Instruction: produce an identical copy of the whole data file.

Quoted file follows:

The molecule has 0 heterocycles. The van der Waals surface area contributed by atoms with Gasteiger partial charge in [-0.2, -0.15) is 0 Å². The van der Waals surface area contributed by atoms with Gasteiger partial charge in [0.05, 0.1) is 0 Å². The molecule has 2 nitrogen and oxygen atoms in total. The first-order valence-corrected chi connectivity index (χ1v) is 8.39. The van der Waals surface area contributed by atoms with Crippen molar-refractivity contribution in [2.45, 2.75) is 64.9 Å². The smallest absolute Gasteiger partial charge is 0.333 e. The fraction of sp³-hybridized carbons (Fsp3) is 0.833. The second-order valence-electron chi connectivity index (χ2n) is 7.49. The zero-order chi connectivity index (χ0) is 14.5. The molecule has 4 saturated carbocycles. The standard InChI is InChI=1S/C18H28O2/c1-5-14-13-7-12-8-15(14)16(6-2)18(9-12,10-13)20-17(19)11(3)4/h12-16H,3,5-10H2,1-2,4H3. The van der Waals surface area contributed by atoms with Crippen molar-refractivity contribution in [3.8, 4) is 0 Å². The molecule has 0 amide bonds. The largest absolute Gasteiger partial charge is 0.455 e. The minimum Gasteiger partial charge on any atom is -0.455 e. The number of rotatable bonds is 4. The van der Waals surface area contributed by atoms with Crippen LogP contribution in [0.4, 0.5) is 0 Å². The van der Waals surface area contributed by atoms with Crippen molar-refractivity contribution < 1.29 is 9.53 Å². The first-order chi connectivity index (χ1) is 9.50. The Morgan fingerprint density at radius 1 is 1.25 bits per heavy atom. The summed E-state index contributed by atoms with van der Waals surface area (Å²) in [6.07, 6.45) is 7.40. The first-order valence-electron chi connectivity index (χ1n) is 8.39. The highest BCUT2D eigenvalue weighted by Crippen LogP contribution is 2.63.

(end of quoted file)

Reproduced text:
The molecule has 0 heterocycles. The van der Waals surface area contributed by atoms with Gasteiger partial charge in [-0.2, -0.15) is 0 Å². The van der Waals surface area contributed by atoms with Gasteiger partial charge in [0.05, 0.1) is 0 Å². The molecule has 2 nitrogen and oxygen atoms in total. The first-order valence-corrected chi connectivity index (χ1v) is 8.39. The van der Waals surface area contributed by atoms with Crippen molar-refractivity contribution in [2.45, 2.75) is 64.9 Å². The smallest absolute Gasteiger partial charge is 0.333 e. The fraction of sp³-hybridized carbons (Fsp3) is 0.833. The second-order valence-electron chi connectivity index (χ2n) is 7.49. The zero-order chi connectivity index (χ0) is 14.5. The molecule has 4 saturated carbocycles. The standard InChI is InChI=1S/C18H28O2/c1-5-14-13-7-12-8-15(14)16(6-2)18(9-12,10-13)20-17(19)11(3)4/h12-16H,3,5-10H2,1-2,4H3. The van der Waals surface area contributed by atoms with Crippen molar-refractivity contribution in [3.8, 4) is 0 Å². The molecule has 0 amide bonds. The largest absolute Gasteiger partial charge is 0.455 e. The minimum Gasteiger partial charge on any atom is -0.455 e. The number of rotatable bonds is 4. The van der Waals surface area contributed by atoms with Crippen LogP contribution in [0.4, 0.5) is 0 Å². The van der Waals surface area contributed by atoms with Crippen molar-refractivity contribution < 1.29 is 9.53 Å². The first-order chi connectivity index (χ1) is 9.50. The Morgan fingerprint density at radius 1 is 1.25 bits per heavy atom. The summed E-state index contributed by atoms with van der Waals surface area (Å²) in [6.07, 6.45) is 7.40. The first-order valence-electron chi connectivity index (χ1n) is 8.39. The highest BCUT2D eigenvalue weighted by Crippen LogP contribution is 2.63.